I wlll, however support Bernie Sanders all the way. Not because I think he will win the nomination or the presidency or that his ideas are a solution to our situation, but because his point of view, his mindset, his caring, his identification with and concern for people over money/power needs to become the national mindset, a new American Narrative that can mitigate and humanize the coming darkness.

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Writer, publisher, weaver. retired Mainframe maven. great-grandfather and general nerd.
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4 CommentsLeave a comment

  • Bernie Sanders is a Russophobe, hawk, and no friend of peace as foreign policy. IMO there are no, as in zero, viable candidates for 2016; none whatsoever…
    At some point, North American (U.S.) citizens, must wake up to their reality; it ain’t pretty; the U.S. isn’t and hasn’t been a democracy for more than a decade. Until and unless that can be realized; there is no action possible, no words spoken, that will change anything.
    Voting is an illusion, promulgating the myth of “America” as democracy; false on its face.
    Populism for the coming darkness? Yes, in fucking deed…

  • Right On Partner…,
    write on.
    I wlll, however support Bernie Sanders all the way. Not because I think he will win the nomination or the presidency or that his ideas are a solution to our situation, but because his point of view, his mindset, his caring, his identification with and concern for people over money/power needs to become the national mindset, a new American Narrative that can mitigate and humanize the coming darkness.

    I have said here before…, that I don’t believe we can solve any of our problems until we get the money out of politics…, and Bernie is the only one who says one of his planks is overturning Citizens United. Ya gotta start somewhere…,and he’s the only with the balls to even start.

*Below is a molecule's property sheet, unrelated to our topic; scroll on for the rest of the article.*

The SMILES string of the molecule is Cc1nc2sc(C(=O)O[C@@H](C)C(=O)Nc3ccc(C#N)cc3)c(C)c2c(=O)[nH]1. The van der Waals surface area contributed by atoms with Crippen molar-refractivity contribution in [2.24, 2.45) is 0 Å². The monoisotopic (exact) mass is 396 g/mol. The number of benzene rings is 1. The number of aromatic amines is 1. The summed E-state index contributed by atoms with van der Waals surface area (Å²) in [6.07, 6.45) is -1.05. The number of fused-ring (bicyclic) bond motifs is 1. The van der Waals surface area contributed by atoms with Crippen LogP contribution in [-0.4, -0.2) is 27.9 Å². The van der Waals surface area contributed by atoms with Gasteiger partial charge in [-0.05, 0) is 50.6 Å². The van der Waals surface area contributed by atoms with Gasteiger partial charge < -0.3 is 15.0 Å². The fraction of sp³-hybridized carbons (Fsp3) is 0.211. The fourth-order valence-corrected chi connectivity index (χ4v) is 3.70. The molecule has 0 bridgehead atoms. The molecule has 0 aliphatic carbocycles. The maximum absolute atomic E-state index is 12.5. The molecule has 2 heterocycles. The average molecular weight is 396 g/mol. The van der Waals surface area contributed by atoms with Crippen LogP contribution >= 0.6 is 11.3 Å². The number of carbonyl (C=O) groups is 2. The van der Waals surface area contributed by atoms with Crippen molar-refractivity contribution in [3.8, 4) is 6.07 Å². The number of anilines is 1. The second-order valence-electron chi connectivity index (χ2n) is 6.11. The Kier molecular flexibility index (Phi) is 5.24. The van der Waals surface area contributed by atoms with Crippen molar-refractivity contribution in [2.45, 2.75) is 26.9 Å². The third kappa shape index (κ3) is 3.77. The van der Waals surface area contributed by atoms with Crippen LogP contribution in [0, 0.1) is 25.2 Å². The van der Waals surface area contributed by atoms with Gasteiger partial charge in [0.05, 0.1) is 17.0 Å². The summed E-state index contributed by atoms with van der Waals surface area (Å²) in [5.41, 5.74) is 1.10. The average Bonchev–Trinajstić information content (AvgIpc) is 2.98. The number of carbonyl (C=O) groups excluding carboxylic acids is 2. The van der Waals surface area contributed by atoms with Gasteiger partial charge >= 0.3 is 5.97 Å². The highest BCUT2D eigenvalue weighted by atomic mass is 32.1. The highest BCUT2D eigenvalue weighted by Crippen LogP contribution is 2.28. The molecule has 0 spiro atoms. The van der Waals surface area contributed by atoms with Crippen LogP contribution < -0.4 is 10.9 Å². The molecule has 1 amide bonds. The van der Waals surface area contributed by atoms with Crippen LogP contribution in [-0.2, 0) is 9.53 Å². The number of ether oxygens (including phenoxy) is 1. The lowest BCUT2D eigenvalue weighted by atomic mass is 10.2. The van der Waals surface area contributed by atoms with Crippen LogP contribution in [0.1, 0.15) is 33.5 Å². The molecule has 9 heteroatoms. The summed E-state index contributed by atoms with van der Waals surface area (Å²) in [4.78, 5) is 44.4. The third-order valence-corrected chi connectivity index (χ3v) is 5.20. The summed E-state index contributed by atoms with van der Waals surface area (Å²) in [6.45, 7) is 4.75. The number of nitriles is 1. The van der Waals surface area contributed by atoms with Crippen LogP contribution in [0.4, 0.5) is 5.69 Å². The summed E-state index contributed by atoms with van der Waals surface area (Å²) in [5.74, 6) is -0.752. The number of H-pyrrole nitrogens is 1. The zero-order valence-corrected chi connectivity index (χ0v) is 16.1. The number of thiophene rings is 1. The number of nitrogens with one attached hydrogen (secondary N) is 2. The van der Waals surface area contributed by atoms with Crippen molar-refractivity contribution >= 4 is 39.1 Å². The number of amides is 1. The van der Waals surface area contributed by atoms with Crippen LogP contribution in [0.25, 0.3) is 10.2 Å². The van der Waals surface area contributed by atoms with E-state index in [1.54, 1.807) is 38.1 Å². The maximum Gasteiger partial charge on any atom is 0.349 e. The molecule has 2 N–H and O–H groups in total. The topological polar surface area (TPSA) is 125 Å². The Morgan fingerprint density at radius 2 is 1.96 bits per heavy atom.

• I for one am heartened by Sen. Sanders. He strikes me as being more consistent with ideals which are closer to my own. I think we could agree on where ‘north’ is. I think that is all I can expect. I think his chances of leading effectively are about as good as virtually every one of the other candidates in either party. He is no more or less gifted. And if it takes Party support to push policy forward in order to be effective, well then virtually all the candidates are in for a crude, rude awakening. So if it isn’t the Party, and it isn’t some mysterious leadership quality, what qualifies anyone to be President? I doubt seriously if there is a constant set of characteristics. The times vary, the needs vary and appropriate qualities must be found to match them. It seems to me our nation has to acquire some humility before it can acquire (or re-acquire) its strengths of resolve and principle. I think that humility has to be rooted in the reality of situation internal and global. To that extent, I think Bernie is a realist, not a pessimist. He is willing to enunciate a more accurate appraisal of where we are as a nation. It may be an imperfect accounting, but as I say, it is closer to what I see around me than what I hear from the others who are running. We have had 8 years of a President who can lead a movement, but who never had a clue about negotiations. It will be no better with Donald Trump or HRC or Jeb Bush—and it may be no better with a Bernie Sanders; however, I think as someone who never had great wealth and who always depended on making practical deals if only to maintain his place in political life, I am in favor of giving him a try. It’s about time we took some modest effective steps forward rather than look for leaps-and-bounds, or the promise of short-cuts.

  • Re-reading some Joe Bageant today:

    The mind is a cumbersome and inefficient way to go about escaping the traps you build with your mind but, yes, it can be done. Most educated people in this science-worshipping age prefer the convoluted path of logic and rational exercise over calmly opening one’s eyes and heart to the world before us, as wiser men have done for thousands of years.

    Who in these times, you may ask, believes in the spirit as an animating force of mankind? My answer is: Those who can be still enough to see that spirit moving.

    So stay strong. Transcend. Find reasons to love.